1) Baltimore Orioles
I really wouldn’t want to be an Orioles beat writer. Sure, that applies all year round. You’ve got the ups and downs of being a perennial middle-of-the-road team with an identity crisis, neither flush enough to spend big nor humble enough to await a serious rebuild, that makes for a pretty difficult to predict, and thus write about, season.
As if that wasn’t bad enough, the current offseason has to go down in record as one of the quietest and ultimately underwhelming for some time in Baltimore. Writers contractually obligated to provide content have struggled through endless unlikely rumours and to-and-froing about only one major player – Chris Davis.
Davis was originally the Orioles first baseman prior to his entering free agency where, as expected, he simply re-signed with Baltimore again. What wasn’t expected was the price tag. A staggering contract worth $161 million over 7 years, mostly deferred but nonetheless still applicable. This one, I have to confess, is a touch of a head scratcher for me. Baltimore really didn’t have much competition for Davis and the money will almost certainly tie their hands going forward.
The joke going around was that the Orioles wouldn’t budge beyond $150 million for Davis, so they lost him to the Orioles. A classic case of a joke being funny because it’s true. In the end, the contract is good for Davis and stereotypical of the kind of long term, expensive contract mitigated only through deferrals that his agent Scott Boras advises his clients to seek in free agency. A worrying precedent for the Red Sox as they seek to extend Xander Bogaerts, also a Boras client.
As for Davis, well, he is what he is. He strikes out more than any other player in the league, some 31% of the time in 2015 matching his career average, but what he has is power and lots of it. His clandestine AVG of .262 and OBP of .361 in 2015 belie the beast within. His SLG was a whopping .562 and he hit more dingers than any other player in baseball at 47 for the year. Throw in an OPS of .923 and you have quite possibly the most prolific example of a hulking power bat, the prototypical first baseman that sits somewhere around third or fourth in the batting order and brings many, many runs.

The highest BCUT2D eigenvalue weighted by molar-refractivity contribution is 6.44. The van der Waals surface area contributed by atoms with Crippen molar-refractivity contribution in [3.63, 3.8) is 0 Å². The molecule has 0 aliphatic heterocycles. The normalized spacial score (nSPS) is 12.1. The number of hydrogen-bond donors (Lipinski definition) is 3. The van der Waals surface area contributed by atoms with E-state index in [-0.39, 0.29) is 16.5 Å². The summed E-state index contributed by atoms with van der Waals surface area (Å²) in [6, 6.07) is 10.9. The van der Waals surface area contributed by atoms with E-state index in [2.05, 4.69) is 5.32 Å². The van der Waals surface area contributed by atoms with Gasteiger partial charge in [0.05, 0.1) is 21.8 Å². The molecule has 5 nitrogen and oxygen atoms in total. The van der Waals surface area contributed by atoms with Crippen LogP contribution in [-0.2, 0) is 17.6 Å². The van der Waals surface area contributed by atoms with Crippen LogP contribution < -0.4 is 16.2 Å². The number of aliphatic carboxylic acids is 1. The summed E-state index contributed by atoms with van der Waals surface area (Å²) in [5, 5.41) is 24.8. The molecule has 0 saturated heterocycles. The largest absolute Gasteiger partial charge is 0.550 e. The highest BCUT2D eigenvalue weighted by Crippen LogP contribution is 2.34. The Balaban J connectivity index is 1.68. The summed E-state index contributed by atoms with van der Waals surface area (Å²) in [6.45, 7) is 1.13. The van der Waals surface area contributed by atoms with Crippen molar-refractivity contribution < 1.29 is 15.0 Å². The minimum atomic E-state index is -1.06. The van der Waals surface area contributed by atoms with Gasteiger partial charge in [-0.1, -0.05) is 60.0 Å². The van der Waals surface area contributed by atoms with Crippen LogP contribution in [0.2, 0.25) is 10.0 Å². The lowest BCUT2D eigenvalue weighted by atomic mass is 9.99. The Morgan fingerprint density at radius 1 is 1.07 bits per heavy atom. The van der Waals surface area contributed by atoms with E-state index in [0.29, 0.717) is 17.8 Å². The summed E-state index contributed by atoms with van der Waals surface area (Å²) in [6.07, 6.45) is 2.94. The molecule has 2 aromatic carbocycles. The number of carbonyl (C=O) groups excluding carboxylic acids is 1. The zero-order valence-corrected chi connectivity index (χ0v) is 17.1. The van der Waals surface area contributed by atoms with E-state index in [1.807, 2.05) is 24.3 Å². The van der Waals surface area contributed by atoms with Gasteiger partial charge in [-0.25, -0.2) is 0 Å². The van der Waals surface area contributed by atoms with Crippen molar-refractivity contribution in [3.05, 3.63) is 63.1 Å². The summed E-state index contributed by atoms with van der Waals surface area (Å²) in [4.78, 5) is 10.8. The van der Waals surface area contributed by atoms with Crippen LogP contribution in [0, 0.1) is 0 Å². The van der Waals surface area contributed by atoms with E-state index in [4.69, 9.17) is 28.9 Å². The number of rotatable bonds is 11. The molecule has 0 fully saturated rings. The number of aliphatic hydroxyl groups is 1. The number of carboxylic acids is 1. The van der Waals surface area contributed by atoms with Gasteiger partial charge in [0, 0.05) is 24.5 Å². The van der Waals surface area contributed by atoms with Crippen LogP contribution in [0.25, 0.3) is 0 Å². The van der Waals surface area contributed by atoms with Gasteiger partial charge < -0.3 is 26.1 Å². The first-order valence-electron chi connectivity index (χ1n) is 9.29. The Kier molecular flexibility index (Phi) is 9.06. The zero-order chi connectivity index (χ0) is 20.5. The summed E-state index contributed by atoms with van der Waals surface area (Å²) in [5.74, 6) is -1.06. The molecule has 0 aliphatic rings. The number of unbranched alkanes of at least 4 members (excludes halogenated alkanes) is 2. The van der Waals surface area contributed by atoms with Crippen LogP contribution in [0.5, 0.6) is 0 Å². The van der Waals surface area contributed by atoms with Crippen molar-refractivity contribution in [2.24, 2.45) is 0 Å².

Of course, the figures show he brings many K’s as well, more than any other as noted, but the effects of this are somewhat muted. Take note, for example, that as soon as there are men on base, suddenly Davis is slugging .617, his OPS hits the dizzying height of 1.011 and, in case you were wondering what kind of contact he generally makes, his ISO sits at .338.
Though Davis did have a rather rough 2014, hitting for a hilariously bad AVG of only .196 and yet again cementing himself further as candidate you should definitely not choose to use for a strikeout drinking game at 33%, I’m willing to put this off as a flier. His norm is what it is. He misses a lot, but when he hits he launches.
All this added up to a player worth a pretty 5.6 WAR for the Orioles in 2015 and certainly would be someone they’d struggle to replace should he have left. All the same, how exactly did Baltimore improve from this? Ok, you’ve got Davis back, now what? Instead of looking to improve in other key areas, the Orioles have stood pat and only really lost this off season.
Want another example? They re-signed reliever Darren O’Day. Certainly a good acquisition, but how does this help Baltimore get better in 2016? While the other teams are at least trying to move forward, the Orioles are running up a going-down escalator , fighting to stay still. And losing.
They lost starter Wei-Yin Chen to the Miami Marlins (see number 2 in our list on the first page) and honestly, an argument could be made that he was their best, or at least most consistent, pitcher in 2015. Meanwhile what have they gained? The same strikeout heavy slugger they had all along and that elite reliever who may not even have the chance to make much impact. It doesn’t look promising for Baltimore and certainly, I don’t foresee an uptick in their fortunes barring a major coming-together of breakout seasons.
Though obviously it’s early to tell, Boston likely can rest easy on competition from Camden and perhaps even in the long run. Davis’ contract is a dangerous precedent and likely closes many doors to the future for the Orioles.
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